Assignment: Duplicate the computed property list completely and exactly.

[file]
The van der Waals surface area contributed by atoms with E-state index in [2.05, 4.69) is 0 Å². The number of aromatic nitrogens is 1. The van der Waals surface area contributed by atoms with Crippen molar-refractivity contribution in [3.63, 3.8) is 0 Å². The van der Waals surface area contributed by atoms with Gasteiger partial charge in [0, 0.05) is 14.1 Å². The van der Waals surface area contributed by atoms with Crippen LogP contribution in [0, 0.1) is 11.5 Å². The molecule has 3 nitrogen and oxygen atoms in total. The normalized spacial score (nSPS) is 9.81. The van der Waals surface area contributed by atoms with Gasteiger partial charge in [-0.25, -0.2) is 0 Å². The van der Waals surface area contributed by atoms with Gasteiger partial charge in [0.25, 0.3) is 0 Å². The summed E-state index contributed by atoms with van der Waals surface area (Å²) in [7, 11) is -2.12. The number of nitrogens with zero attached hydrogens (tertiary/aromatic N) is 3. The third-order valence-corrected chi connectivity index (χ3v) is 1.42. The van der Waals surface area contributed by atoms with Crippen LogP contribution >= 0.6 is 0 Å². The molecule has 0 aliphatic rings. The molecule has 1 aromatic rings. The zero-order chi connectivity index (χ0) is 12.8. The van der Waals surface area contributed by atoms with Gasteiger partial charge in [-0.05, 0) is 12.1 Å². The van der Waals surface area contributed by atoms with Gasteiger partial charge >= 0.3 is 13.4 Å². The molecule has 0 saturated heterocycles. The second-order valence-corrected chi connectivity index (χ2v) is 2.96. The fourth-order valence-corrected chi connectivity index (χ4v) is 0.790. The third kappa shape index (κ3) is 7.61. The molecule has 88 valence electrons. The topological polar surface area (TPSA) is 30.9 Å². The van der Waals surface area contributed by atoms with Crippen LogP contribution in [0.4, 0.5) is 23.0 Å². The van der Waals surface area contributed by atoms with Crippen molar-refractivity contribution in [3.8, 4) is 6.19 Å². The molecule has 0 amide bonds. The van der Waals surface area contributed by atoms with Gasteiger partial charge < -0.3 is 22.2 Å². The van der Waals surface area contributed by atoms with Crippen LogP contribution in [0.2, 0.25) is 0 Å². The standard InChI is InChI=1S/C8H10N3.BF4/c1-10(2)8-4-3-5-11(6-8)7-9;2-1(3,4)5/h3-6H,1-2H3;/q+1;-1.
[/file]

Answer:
The van der Waals surface area contributed by atoms with E-state index in [2.05, 4.69) is 0 Å². The number of aromatic nitrogens is 1. The van der Waals surface area contributed by atoms with Crippen molar-refractivity contribution in [3.63, 3.8) is 0 Å². The van der Waals surface area contributed by atoms with Gasteiger partial charge in [0, 0.05) is 14.1 Å². The van der Waals surface area contributed by atoms with Crippen LogP contribution in [0, 0.1) is 11.5 Å². The molecule has 3 nitrogen and oxygen atoms in total. The normalized spacial score (nSPS) is 9.81. The van der Waals surface area contributed by atoms with Gasteiger partial charge in [-0.25, -0.2) is 0 Å². The van der Waals surface area contributed by atoms with Gasteiger partial charge in [0.25, 0.3) is 0 Å². The summed E-state index contributed by atoms with van der Waals surface area (Å²) in [7, 11) is -2.12. The number of nitrogens with zero attached hydrogens (tertiary/aromatic N) is 3. The third-order valence-corrected chi connectivity index (χ3v) is 1.42. The van der Waals surface area contributed by atoms with Crippen LogP contribution >= 0.6 is 0 Å². The molecule has 0 aliphatic rings. The molecule has 1 aromatic rings. The zero-order chi connectivity index (χ0) is 12.8. The van der Waals surface area contributed by atoms with Gasteiger partial charge in [-0.05, 0) is 12.1 Å². The van der Waals surface area contributed by atoms with Gasteiger partial charge >= 0.3 is 13.4 Å². The molecule has 0 saturated heterocycles. The second-order valence-corrected chi connectivity index (χ2v) is 2.96. The fourth-order valence-corrected chi connectivity index (χ4v) is 0.790. The third kappa shape index (κ3) is 7.61. The molecule has 88 valence electrons. The topological polar surface area (TPSA) is 30.9 Å². The van der Waals surface area contributed by atoms with Crippen LogP contribution in [0.4, 0.5) is 23.0 Å². The van der Waals surface area contributed by atoms with Crippen molar-refractivity contribution in [3.8, 4) is 6.19 Å². The molecule has 0 amide bonds. The van der Waals surface area contributed by atoms with Gasteiger partial charge < -0.3 is 22.2 Å². The van der Waals surface area contributed by atoms with Crippen LogP contribution in [0.2, 0.25) is 0 Å². The standard InChI is InChI=1S/C8H10N3.BF4/c1-10(2)8-4-3-5-11(6-8)7-9;2-1(3,4)5/h3-6H,1-2H3;/q+1;-1.